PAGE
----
AMYX, c. (2005). Small business challenges:The perception problem size doesn’t matter. Washington business Journal, 50-76

BAGWELL, Kyle ( 2005). The Economic Analysis of Advertising. New York, NY, Columbia University

BARROSO, Alicia and LLOBET, Berald (2011). Advertising and consumer awareness of new, differentiated products

BREWSTER, Arthur Judson and PALMER, Herbert Hall (2001). Introduction to Advertising. illustrated ed., Albuquerque, NM, The Minerva Group, Inc.

A Company History: 1837- Today. (2006).

EDWARDS, Jim (2011). How P&G’s Ad budget grew to $10B, Accomplishing Less and Less as it went

FERGUSON, Shon M. (20012). Endogenous Product Differentiation, Market Size and Prices. Research paper, Research Institute of Industrial Economics

FERNADEZ, K. V. and ROSEN, D. L (2000). The effectiveness of information and color in yellow pages advertising. Journal of Advertising, 29 (2), 61-73

GOEREE, Michelle Sovinsky (2008). Limited Information and Advertising in the U.S. Personal Computer Industry. Econometrica, 76 (5), 1017-74

GUJARATI (2007). Basic Econometrics. 4 ed., India, McGraw-Hill Education

HANSOTIA, B and WANG, P (1997). Analytical Challenges in Customer Acquisition. Journal of Dierect Marketing, 11 (2), 7-19

HEATH, Robert (2012). Seducing the Subconscious: The Psychology of Emotional Influence in Advertising. illustrated ed., Burlington, MA, John Wiley & Sons

JOHNSON, Bradley (2012). Procter & Gamble Co.’s Advertising Spending, 1987 to 2012

KIRMANI, Amna (1990). The Effect of Perceived Advertising Costs on Brand Perceptions. Consumer Research, 12 (1), 160-7

NEFF, Jeff (2013). P&G Regains Top Slot in Shopper Marketing

P&G (2012). 2012 Annual Report

POLLAY, Richard (1986). The Distorted Mirrow: Reflections on the Unintended Consequences of Advertising. Journal of Marketing, 50 (1), 18-36

ROBERTS, John H and GLEN, L (1988). Modeling Multiattribute Utility, Risk, and Belief dynamics for new consumer Durable Brand Choice. Management Science, 32, 255-66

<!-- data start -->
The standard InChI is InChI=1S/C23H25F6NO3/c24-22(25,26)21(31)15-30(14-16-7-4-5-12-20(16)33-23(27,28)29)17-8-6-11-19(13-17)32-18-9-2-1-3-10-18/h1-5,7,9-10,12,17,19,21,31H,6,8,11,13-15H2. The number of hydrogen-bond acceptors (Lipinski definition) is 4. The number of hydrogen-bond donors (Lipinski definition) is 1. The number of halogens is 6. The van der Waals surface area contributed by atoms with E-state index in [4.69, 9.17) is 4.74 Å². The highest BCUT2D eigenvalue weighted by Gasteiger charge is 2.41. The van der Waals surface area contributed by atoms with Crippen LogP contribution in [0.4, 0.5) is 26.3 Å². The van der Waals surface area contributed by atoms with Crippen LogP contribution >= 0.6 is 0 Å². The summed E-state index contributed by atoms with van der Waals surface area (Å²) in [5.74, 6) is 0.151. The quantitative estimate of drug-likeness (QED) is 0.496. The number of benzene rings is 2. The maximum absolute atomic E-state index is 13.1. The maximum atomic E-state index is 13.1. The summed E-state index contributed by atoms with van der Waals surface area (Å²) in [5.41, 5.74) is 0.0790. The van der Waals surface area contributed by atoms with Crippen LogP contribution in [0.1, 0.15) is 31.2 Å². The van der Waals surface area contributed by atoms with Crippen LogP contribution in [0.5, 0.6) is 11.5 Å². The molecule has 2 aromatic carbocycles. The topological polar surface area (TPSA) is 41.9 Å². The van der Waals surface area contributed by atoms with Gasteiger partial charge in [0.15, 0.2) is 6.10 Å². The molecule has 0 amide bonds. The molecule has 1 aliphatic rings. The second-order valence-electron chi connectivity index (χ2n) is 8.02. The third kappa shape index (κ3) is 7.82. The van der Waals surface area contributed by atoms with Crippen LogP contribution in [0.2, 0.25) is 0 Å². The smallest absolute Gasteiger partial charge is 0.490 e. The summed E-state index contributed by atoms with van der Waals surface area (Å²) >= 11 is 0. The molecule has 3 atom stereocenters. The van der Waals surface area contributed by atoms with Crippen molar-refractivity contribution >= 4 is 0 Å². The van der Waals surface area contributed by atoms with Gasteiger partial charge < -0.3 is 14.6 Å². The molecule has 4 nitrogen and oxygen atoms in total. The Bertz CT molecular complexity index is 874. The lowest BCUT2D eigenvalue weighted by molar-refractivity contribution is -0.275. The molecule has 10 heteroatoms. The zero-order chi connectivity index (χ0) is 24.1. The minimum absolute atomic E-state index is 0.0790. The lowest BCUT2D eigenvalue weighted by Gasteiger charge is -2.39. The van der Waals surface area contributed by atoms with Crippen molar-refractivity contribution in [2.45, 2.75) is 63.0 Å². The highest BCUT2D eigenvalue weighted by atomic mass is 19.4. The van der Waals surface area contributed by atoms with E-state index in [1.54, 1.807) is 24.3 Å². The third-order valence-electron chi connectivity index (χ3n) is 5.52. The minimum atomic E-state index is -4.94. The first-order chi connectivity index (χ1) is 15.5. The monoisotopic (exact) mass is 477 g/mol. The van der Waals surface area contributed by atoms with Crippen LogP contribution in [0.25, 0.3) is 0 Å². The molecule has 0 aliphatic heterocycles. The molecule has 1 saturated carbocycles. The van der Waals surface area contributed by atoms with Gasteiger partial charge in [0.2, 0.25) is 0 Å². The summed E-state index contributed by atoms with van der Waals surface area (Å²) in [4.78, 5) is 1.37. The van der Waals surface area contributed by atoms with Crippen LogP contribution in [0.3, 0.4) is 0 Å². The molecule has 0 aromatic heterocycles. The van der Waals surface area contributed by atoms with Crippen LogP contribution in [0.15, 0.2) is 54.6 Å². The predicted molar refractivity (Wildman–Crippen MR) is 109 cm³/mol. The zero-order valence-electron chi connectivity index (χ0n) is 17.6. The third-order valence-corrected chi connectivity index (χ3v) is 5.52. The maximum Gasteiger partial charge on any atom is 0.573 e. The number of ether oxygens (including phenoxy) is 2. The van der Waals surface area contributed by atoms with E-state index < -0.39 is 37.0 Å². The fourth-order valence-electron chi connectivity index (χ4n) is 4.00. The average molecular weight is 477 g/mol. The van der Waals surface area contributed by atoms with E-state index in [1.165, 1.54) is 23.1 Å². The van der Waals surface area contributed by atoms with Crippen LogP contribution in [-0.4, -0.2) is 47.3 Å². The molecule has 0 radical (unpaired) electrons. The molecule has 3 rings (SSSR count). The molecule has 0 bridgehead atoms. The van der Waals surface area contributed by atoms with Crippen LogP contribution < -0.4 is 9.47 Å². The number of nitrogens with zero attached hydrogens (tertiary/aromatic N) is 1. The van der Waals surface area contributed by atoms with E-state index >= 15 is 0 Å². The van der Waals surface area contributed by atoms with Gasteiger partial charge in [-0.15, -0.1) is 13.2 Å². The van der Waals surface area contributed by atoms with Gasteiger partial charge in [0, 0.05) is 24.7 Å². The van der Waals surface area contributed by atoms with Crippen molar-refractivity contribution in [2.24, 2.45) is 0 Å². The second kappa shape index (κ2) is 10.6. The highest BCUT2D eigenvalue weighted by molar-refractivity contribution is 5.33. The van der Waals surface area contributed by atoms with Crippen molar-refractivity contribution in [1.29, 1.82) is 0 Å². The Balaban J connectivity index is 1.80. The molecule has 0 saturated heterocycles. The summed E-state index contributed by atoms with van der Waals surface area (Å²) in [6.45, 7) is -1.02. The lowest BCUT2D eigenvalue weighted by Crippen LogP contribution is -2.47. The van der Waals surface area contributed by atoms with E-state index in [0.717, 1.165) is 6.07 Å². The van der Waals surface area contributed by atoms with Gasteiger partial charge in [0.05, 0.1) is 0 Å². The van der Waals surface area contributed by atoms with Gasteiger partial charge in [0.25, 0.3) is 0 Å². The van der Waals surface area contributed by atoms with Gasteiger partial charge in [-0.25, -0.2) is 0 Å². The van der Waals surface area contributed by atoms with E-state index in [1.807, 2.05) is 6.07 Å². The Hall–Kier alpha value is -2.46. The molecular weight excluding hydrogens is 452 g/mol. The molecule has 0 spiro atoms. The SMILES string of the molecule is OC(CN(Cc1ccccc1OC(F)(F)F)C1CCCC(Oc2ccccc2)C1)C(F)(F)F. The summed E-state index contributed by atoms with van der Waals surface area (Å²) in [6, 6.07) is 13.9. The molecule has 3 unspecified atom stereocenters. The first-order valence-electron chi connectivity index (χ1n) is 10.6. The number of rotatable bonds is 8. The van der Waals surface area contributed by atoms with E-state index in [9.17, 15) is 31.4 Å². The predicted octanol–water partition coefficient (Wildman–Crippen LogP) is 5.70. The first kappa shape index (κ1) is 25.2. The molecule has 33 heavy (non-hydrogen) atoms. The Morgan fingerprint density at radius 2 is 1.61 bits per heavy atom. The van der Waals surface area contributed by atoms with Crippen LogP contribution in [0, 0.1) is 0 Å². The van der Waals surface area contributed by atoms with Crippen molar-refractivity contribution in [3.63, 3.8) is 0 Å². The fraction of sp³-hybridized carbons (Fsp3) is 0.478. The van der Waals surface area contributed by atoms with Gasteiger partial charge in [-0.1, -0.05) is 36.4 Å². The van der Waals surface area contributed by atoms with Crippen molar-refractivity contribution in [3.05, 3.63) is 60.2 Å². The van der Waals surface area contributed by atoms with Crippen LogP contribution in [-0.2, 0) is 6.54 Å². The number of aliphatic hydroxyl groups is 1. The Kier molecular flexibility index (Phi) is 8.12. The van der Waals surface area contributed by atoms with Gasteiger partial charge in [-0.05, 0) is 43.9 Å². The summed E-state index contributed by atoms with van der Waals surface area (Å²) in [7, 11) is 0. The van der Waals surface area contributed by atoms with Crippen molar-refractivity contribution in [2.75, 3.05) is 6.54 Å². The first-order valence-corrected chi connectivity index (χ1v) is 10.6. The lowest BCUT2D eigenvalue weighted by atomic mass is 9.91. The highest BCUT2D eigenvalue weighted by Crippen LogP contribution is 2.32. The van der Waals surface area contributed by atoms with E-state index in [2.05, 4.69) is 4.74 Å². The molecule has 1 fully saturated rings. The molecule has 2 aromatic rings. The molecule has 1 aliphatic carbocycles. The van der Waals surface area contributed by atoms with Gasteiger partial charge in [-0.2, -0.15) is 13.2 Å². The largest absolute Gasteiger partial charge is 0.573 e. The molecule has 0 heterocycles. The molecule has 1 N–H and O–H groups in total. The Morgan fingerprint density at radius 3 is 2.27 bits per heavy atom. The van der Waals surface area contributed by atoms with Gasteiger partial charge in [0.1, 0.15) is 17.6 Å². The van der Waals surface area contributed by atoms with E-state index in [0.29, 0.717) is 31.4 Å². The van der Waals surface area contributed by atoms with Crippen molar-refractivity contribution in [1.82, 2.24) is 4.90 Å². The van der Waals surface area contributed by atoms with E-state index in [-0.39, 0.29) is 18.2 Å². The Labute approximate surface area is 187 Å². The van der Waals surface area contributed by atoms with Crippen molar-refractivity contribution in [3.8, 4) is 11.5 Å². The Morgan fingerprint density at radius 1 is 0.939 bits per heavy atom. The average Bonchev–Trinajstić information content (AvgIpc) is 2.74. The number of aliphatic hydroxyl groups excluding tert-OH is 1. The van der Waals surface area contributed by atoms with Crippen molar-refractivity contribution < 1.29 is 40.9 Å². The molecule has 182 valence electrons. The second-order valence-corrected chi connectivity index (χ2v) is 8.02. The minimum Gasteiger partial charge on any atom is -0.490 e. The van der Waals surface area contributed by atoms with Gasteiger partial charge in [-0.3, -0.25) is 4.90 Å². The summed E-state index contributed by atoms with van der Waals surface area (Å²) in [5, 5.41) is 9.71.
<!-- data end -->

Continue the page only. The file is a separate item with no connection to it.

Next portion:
RUBIN, A (1981). An examination of Television Viewing Motivations. Communication Research, 8 (1), 141-65

SUTTON, John (1991). Sunk Costs and Market Structure. MIT Press

WILLIAMS, Kaylene and PAGE, Robert (2009). Marketing to the Generations. Journal of Behavioral Studies in Business

I hope you enjoyed reading this post on the brand advertising campaign of P&G. There are many other titles available in the marketing dissertation collection that should be of interest to marketing students and practitioners. There are many dissertation titles that relate to other aspects of marketing such as branding, corporate advertising, marketing strategy and consumerism to name a few. I would be grateful if you could share this post via Facebook and Twitter. Feel free to add your thoughts in the comments section. Thank you.

Marketing Banking University Project

Marketing Banking: Identifying the Insightful Marketing Mix in Banking

Marketing banking services has assumed a new dimension as new ideas and innovations continues to drive the competition. Today, marketing has occupied a prime place in the business of banks and different services and products are being created and directed towards meeting the needs of the customer. While the traditional methods of marketing banking remain effective, there is the need for banks to apply more insightful marketing mix in marketing financial products and services. This paper identifies email marketing, rather than social media networking, as a very effective means of marketing to the Gen Y among other insightful approaches to marketing banking nowadays.